The Light Path

February 12, 2011  •  Leave a Comment

“You’ll know it when you see it,” was what I’d heard.  And it was true.  From the train station in Otaru, I was on a mission to get to the canals in the old warehouse district, as that’s where I understood the floating globes with candles in them would be.  Certainly they would be a site to behold, and with my second mission being fresh sushi, I was anxious to get to the globes, to hasten my visit to a sushi bar.  (This was after all just an evening’s venture from Sapporo.  I had a train to catch home before too late.)

The canal in Otaru, all lit up, with a cast of thousands appreciating it.

Of course, my Japanese is pretty minimal.  I didn’t even know how to apologize when my luggage fell over on the subway and knocked some poor guy in the knee, when I first got here.   (I’ve learned since then.)  So, I was going with what I’d read – heading for the canals.  But half way down the main street to the canals, a path cut off to the right, and with it the throngs of people who had left the train with me.    Indeed – I saw it.  I knew it.  I’d found it.   The light path.

Fun with the camera...

(More after the jump…)

Deep in the dark of winter when the night’s are long, the snow drifts deep, and the days until spring seem too many, the folks in the town of Otaru have made lemonade from lemons.  Perhaps I should say they’ve made Lemon Drops, as what they’ve created is rather intoxicating.  Along this side street, or alley for all I could tell, dug into the piles of snow deeper in places than I am tall (not saying much – I know), the good folks of Otaru had planted… candles.  Hundreds and hundreds of candles.

Of course, this is just before Valentine's Day. There were many nooks for folks to take couple's photos.

Just a playful snow sculpture.

In the words of whoever said it, if you build it, they will come.  By the trainload people were coming to see the candles…

A little snow cabin, with a candlelight hearth.

A gathering of snowfolk.

with displays for kids…

Simple, but fun...

and kids at heart…

I think that this one might be my favorite from the entire journey. Sweet and simple.

with displays strung from the trees…

A close up of one of the globe candles strung from a tree branch.

and simply laid out on the ground.

I loved these hollowed out ice lanterns. They were everywhere all over town, not just on this path.

It was hard not to smile as I came around each corner, curious to see what was next.  I was struck by two things while walking through this garden of light: the sights and sounds of joy from all the kids who were there with me exploring…

Who hasn't ever wondered at seeing their own breath in the cold night air?

and the thought that creating this magical trek that inspired such joy was so easy, and a conscious choice on someone’s part.   I salute whoever that was.  It’s hard not to find a lesson in there somewhere.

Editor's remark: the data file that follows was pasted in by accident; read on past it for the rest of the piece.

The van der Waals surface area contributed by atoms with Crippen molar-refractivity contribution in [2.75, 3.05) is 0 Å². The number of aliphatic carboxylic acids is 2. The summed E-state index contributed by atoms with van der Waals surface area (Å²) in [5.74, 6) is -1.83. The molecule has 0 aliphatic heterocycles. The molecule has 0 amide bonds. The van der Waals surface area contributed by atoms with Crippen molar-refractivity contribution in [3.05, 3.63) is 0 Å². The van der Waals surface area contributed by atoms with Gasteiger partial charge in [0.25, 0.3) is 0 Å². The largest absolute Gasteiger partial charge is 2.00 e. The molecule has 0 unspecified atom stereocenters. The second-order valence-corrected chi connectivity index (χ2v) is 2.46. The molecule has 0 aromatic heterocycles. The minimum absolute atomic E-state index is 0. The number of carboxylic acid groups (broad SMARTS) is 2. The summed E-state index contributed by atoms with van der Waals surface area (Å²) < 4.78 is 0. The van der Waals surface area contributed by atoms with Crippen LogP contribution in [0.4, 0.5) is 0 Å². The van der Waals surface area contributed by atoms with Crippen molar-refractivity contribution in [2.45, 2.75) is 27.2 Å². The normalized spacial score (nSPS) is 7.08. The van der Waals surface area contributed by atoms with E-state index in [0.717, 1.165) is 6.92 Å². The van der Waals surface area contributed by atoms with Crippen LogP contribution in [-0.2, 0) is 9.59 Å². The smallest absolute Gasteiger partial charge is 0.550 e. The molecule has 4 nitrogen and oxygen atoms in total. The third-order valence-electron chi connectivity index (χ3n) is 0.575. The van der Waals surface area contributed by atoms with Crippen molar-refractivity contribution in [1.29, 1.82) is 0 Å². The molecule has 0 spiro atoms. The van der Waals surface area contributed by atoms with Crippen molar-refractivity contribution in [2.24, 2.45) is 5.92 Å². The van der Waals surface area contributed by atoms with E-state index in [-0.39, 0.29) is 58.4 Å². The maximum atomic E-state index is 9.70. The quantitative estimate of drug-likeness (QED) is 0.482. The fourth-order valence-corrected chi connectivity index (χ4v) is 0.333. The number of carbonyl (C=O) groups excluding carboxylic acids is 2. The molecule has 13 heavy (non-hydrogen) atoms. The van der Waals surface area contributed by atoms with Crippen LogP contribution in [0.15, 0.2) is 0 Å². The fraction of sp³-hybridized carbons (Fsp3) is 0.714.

A child gazes into the candlelight. This was a row of candles at a midway point in the trail, which continued after a road crossing.

It was one of the members of the local Toastmasters group in Sapporo who had told me I’d know it when I saw it.  I just hadn’t realized what she meant at the time.   I’d been a guest at their club a few nights previously.  It was a speech contest night, so I got to hear several different folks share their thoughts – in English – that night.  (I’m so impressed with anyone who makes a point of giving speeches, let alone in a language not their first.) I heard about the decline of the ski industry, some thoughts on keeping one’s humanity in a world of technology, one take on the recent news of fight-fixing in the sumo wrestling world, and Sada San share her story on a recent night visit to Otaru, which inspired this evening’s activity.

Later I looked up what this lighting thing was called.  The first place I saw called it the Snow Gleaming Path.  That sounded a bit off to me, so I kept looking.  I then found it called the Otaru Snow Light Path.  I like it.

I find this name a bit prophetic, as I learned today that about the time I was touring this magical place, a good friend’s mother passed away.   A deeply religious woman and one who loved little kids, I’m pretty comfortable that Myra would have delighted in the kids squealing as they explored this winter wonderland.  I think she’d also appreciate the idea of a path of light.

So, this post is for all who have lost someone they love, in whatever way.  May we all find a path of light filled with the laughter of children along the way.

People wrote their wishes on paper cups, put candles in them, and left them along the way. Insert your wish here...


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